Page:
What are allergies?
Allergies are problems of the immune system. Most allergic reactions happen when the immune system reacts to a “false alarm.” Normally, the human body defends itself against harmful things, such as viruses or bacteria. But sometimes the defenses violently attack mostly mild things, such as dust, mold, or pollen.
The immune system makes large amounts of the antibodies called immunoglobin E (IgE). This is a complex chemical weapon that attacks and kills the “enemy.” Each IgE antibody exactly targets a certain allergen or thing that causes the allergy. In this way, inflammatory chemicals, such as histamines, cytokines, and leukotrienes, are made and given off. This causes the person to feel some bad or even life-threatening symptoms.
What causes allergies?
Allergens are substances that can be breathed in, swallowed, or come in contact with the skin. Common allergic reactions, such as hay fever, certain types of asthma, and hives, are linked to an antibody made by the body. This antibody is called immunoglobulin E or IgE. A person can be allergic to one type of pollen, but not another. When a sensitive person is exposed to an allergen, the body starts making a large amount of matching IgE antibodies. When the person is exposed to the same allergen at a later point, he or she may have a reaction. Symptoms of an allergic reaction will differ based on the type and amount of allergen you have come in contact with. It also depends on how the body’s immune system reacts to that allergen.
The most common allergens are:
Household dust, dust mites and their waste
Animal dander, urine, or oil from skin
Chemicals used for manufacturing
Cockroaches and their waste
Who is at risk for allergies?
Allergies can affect anyone, no matter what age, gender, race, or socioeconomic status. Often, allergies are more common in children. But a first-time event can happen at any age, or come back after many years of remission.
There’s a tendency for allergies to happen in families. Although the exact family links that cause it aren’t yet understood. In sensitive people, things such as hormones, stress, smoke, perfume, or other environmental irritants, may also play a role. Often, the symptoms of allergies grow slowly over a period of time.
Allergy sufferers may become used to constant symptoms, such as sneezing, nasal congestion, or wheezing. They may not think that their symptoms are unusual. These symptoms can often be stopped or controlled with the help of an allergist. And the person can have a better quality of life.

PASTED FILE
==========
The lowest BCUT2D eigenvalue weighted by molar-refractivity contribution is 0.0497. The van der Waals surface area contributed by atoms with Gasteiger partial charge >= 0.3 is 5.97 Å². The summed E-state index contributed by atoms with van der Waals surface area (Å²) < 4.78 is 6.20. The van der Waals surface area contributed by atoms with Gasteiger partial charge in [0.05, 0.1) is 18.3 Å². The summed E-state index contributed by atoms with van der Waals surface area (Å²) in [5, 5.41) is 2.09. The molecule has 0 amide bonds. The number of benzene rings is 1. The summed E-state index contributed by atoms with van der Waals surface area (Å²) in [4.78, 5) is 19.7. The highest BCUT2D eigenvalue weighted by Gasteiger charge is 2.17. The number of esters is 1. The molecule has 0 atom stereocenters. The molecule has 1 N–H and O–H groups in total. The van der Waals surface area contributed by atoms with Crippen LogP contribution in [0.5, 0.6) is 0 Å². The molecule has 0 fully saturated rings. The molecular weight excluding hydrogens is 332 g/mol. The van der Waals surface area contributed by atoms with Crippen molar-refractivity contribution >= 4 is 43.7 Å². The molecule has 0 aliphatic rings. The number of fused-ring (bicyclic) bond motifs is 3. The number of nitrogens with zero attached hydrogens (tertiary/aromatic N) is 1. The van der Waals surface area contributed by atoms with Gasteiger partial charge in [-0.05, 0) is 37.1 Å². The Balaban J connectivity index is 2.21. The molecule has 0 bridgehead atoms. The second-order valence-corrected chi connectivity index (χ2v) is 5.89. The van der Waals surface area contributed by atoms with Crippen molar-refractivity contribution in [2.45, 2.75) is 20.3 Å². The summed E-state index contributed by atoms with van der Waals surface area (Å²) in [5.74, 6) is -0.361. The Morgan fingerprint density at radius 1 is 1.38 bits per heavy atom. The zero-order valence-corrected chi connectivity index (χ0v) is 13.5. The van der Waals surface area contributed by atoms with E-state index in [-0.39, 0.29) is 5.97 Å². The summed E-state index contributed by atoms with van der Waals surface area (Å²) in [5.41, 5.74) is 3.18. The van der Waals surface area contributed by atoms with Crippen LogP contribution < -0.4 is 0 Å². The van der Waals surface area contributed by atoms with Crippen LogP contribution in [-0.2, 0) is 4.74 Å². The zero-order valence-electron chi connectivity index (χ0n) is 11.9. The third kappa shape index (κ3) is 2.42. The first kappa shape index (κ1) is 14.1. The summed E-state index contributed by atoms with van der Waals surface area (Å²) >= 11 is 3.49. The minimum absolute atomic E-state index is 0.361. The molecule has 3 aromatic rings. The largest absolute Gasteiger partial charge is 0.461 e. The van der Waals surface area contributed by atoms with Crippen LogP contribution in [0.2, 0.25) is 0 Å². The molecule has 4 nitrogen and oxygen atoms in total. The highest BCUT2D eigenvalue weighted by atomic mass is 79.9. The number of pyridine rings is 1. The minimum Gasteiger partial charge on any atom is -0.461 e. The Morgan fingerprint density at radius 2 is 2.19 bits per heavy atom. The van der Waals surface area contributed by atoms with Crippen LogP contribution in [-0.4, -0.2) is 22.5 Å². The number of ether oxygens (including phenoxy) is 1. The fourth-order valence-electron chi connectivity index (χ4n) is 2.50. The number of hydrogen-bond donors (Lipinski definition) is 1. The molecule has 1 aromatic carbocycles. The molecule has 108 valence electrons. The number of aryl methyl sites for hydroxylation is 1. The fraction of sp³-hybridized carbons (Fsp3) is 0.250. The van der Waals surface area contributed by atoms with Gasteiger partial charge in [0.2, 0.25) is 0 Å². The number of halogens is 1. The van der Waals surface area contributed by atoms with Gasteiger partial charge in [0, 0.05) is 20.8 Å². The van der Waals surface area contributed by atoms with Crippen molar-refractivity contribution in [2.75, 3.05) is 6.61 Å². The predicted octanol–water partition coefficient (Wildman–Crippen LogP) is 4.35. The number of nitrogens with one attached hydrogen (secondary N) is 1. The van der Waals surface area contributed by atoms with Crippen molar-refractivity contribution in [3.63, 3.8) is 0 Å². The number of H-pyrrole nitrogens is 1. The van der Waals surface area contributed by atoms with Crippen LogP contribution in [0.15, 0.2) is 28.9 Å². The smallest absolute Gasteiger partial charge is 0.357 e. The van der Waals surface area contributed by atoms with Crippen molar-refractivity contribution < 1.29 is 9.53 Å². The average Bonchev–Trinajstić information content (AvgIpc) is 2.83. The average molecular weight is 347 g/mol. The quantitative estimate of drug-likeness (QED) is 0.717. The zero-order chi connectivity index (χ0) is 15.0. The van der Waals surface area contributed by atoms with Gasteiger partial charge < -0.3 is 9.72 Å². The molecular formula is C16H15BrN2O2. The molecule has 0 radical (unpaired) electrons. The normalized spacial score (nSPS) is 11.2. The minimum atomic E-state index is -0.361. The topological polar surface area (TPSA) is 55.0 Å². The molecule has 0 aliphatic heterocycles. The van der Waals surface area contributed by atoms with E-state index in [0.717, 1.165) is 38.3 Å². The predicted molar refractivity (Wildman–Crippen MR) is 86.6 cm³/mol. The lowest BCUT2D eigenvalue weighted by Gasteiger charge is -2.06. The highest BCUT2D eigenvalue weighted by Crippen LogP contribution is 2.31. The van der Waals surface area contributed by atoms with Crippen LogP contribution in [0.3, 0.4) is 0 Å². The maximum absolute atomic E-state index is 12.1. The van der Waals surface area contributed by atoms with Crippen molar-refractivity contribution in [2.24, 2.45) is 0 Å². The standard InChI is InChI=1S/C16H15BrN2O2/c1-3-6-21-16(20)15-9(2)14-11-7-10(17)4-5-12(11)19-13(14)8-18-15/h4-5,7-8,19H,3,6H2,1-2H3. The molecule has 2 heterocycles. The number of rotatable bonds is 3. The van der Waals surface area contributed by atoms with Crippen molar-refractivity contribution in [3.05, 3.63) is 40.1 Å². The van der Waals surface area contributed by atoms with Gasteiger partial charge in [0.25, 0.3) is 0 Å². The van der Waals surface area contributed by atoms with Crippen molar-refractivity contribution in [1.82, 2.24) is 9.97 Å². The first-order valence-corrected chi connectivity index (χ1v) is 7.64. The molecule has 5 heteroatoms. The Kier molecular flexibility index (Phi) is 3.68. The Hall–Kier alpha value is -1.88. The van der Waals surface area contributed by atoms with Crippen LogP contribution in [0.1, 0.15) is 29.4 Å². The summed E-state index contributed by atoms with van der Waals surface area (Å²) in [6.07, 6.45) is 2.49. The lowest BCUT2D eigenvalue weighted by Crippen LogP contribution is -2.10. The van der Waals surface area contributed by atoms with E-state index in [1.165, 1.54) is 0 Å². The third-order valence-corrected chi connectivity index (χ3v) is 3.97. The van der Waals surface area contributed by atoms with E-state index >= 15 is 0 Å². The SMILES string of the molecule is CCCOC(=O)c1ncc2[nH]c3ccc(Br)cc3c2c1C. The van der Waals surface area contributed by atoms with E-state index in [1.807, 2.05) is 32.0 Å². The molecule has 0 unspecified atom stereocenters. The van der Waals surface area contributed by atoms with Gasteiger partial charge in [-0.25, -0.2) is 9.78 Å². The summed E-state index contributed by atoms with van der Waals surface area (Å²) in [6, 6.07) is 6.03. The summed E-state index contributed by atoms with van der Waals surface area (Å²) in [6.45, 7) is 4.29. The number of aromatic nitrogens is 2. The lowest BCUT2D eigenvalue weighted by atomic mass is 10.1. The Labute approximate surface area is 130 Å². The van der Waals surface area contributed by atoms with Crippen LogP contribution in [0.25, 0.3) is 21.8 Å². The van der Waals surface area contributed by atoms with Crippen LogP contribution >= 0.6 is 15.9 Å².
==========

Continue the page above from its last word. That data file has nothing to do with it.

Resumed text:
What are the symptoms of allergies?
An allergic reaction can happen anywhere in the body. This includes the skin, eyes, lining of the stomach, nose, sinuses, throat, and lungs. These are the places where immune system cells are found to fight off germs that are in breathed in, swallowed, or come in contact with the skin. Allergic reactions can cause:
Stuffy nose, sneezing, itching, or runny nose, and itching in ears or roof of mouth
Red, itchy, watery eyes
Red, itchy, dry skin
Hives or itchy welts
Asthma symptoms, such as shortness of breath, coughing, wheezing
How are allergies diagnosed?
To diagnose an allergy, your health care provider will give you an exam and take your medical health record. He or she may also do these tests.
Skin test. The skin test is a way of measuring the person’s level of IgE antibodies to certain allergens. Using diluted solutions of certain allergens, the health care provider either gives the person a shot with the solutions or puts them directly on the skin by making a scratch or small puncture. A small red area on the skin means that the person had a reaction.
Blood test. The blood test is used to measure the patient’s level of IgE antibodies to specific allergens. One common blood test is called radioallergosorbent test or RAST.
How are allergies treated?
Your health care provider will figure out the best treatment for you based on:
Your overall health and medical history
How sick you are
How well you can handle specific medications, procedures, or therapies
How long the condition is expected to last
Your opinion or preference
The symptoms of allergy sometimes look like other conditions or medical problems. Always see your health care provider for a diagnosis.
Allergy shots or immunotherapy and medicine are effective ways treat allergies.